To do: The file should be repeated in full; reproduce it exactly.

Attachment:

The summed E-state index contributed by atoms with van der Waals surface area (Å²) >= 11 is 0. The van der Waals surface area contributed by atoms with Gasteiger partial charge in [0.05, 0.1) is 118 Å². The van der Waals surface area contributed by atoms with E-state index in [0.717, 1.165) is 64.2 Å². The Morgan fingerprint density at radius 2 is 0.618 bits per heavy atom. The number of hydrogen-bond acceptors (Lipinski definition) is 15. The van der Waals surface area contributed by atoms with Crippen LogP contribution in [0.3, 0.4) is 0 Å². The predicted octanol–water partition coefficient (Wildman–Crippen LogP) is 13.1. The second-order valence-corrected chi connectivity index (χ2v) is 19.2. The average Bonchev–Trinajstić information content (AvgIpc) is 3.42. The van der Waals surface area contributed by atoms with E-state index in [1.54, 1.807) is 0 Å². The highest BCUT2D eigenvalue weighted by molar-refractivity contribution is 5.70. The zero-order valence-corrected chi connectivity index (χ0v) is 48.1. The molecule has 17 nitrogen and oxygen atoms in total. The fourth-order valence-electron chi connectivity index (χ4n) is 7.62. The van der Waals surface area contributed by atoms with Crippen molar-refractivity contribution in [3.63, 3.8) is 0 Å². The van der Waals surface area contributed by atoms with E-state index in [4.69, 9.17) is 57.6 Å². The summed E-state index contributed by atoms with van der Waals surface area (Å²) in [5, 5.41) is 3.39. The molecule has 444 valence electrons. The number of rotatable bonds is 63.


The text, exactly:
The summed E-state index contributed by atoms with van der Waals surface area (Å²) >= 11 is 0. The van der Waals surface area contributed by atoms with Gasteiger partial charge in [0.05, 0.1) is 118 Å². The van der Waals surface area contributed by atoms with E-state index in [0.717, 1.165) is 64.2 Å². The Morgan fingerprint density at radius 2 is 0.618 bits per heavy atom. The number of hydrogen-bond acceptors (Lipinski definition) is 15. The van der Waals surface area contributed by atoms with Crippen LogP contribution in [0.3, 0.4) is 0 Å². The predicted octanol–water partition coefficient (Wildman–Crippen LogP) is 13.1. The second-order valence-corrected chi connectivity index (χ2v) is 19.2. The average Bonchev–Trinajstić information content (AvgIpc) is 3.42. The van der Waals surface area contributed by atoms with E-state index in [1.54, 1.807) is 0 Å². The highest BCUT2D eigenvalue weighted by molar-refractivity contribution is 5.70. The zero-order valence-corrected chi connectivity index (χ0v) is 48.1. The molecule has 17 nitrogen and oxygen atoms in total. The fourth-order valence-electron chi connectivity index (χ4n) is 7.62. The van der Waals surface area contributed by atoms with Crippen molar-refractivity contribution in [3.63, 3.8) is 0 Å². The van der Waals surface area contributed by atoms with E-state index in [4.69, 9.17) is 57.6 Å². The summed E-state index contributed by atoms with van der Waals surface area (Å²) in [5, 5.41) is 3.39. The molecule has 444 valence electrons. The number of rotatable bonds is 63.